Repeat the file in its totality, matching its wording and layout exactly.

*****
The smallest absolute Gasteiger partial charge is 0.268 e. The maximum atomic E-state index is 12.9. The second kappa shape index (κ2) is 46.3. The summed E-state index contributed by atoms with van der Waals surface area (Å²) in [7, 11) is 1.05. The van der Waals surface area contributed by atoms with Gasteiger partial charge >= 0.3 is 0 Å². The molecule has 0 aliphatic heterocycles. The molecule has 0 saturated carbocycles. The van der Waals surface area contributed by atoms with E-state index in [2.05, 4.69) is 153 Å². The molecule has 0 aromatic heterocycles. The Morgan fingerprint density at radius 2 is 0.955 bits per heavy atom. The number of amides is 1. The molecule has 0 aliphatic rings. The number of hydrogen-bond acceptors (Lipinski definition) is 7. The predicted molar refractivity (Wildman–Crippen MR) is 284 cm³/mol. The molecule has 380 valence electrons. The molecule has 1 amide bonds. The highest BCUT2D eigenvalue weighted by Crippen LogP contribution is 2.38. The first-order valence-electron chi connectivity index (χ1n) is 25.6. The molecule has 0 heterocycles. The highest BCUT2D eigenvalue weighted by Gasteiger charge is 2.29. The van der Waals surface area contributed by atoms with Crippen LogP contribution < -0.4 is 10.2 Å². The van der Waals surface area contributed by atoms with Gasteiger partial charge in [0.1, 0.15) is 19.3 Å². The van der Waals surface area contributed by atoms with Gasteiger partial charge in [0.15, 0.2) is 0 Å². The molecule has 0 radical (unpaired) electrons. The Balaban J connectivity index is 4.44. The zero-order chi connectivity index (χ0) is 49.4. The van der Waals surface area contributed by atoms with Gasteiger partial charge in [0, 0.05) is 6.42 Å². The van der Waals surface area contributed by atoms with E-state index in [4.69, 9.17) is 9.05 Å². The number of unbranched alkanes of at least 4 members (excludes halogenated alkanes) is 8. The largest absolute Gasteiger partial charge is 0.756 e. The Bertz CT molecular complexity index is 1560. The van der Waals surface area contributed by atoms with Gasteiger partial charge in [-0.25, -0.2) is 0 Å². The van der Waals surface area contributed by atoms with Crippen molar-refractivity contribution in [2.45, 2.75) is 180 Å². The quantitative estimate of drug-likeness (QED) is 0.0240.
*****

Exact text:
The smallest absolute Gasteiger partial charge is 0.268 e. The maximum atomic E-state index is 12.9. The second kappa shape index (κ2) is 46.3. The summed E-state index contributed by atoms with van der Waals surface area (Å²) in [7, 11) is 1.05. The van der Waals surface area contributed by atoms with Gasteiger partial charge >= 0.3 is 0 Å². The molecule has 0 aliphatic heterocycles. The molecule has 0 saturated carbocycles. The van der Waals surface area contributed by atoms with E-state index in [2.05, 4.69) is 153 Å². The molecule has 0 aromatic heterocycles. The Morgan fingerprint density at radius 2 is 0.955 bits per heavy atom. The number of amides is 1. The molecule has 0 aliphatic rings. The number of hydrogen-bond acceptors (Lipinski definition) is 7. The predicted molar refractivity (Wildman–Crippen MR) is 284 cm³/mol. The molecule has 380 valence electrons. The molecule has 1 amide bonds. The highest BCUT2D eigenvalue weighted by Crippen LogP contribution is 2.38. The first-order valence-electron chi connectivity index (χ1n) is 25.6. The molecule has 0 heterocycles. The highest BCUT2D eigenvalue weighted by Gasteiger charge is 2.29. The van der Waals surface area contributed by atoms with Crippen LogP contribution < -0.4 is 10.2 Å². The van der Waals surface area contributed by atoms with Gasteiger partial charge in [0.1, 0.15) is 19.3 Å². The van der Waals surface area contributed by atoms with Gasteiger partial charge in [0.15, 0.2) is 0 Å². The molecule has 0 radical (unpaired) electrons. The Balaban J connectivity index is 4.44. The zero-order chi connectivity index (χ0) is 49.4. The van der Waals surface area contributed by atoms with Gasteiger partial charge in [0, 0.05) is 6.42 Å². The van der Waals surface area contributed by atoms with E-state index in [4.69, 9.17) is 9.05 Å². The number of unbranched alkanes of at least 4 members (excludes halogenated alkanes) is 8. The largest absolute Gasteiger partial charge is 0.756 e. The Bertz CT molecular complexity index is 1560. The van der Waals surface area contributed by atoms with Gasteiger partial charge in [-0.25, -0.2) is 0 Å². The van der Waals surface area contributed by atoms with Crippen molar-refractivity contribution in [2.45, 2.75) is 180 Å². The quantitative estimate of drug-likeness (QED) is 0.0240.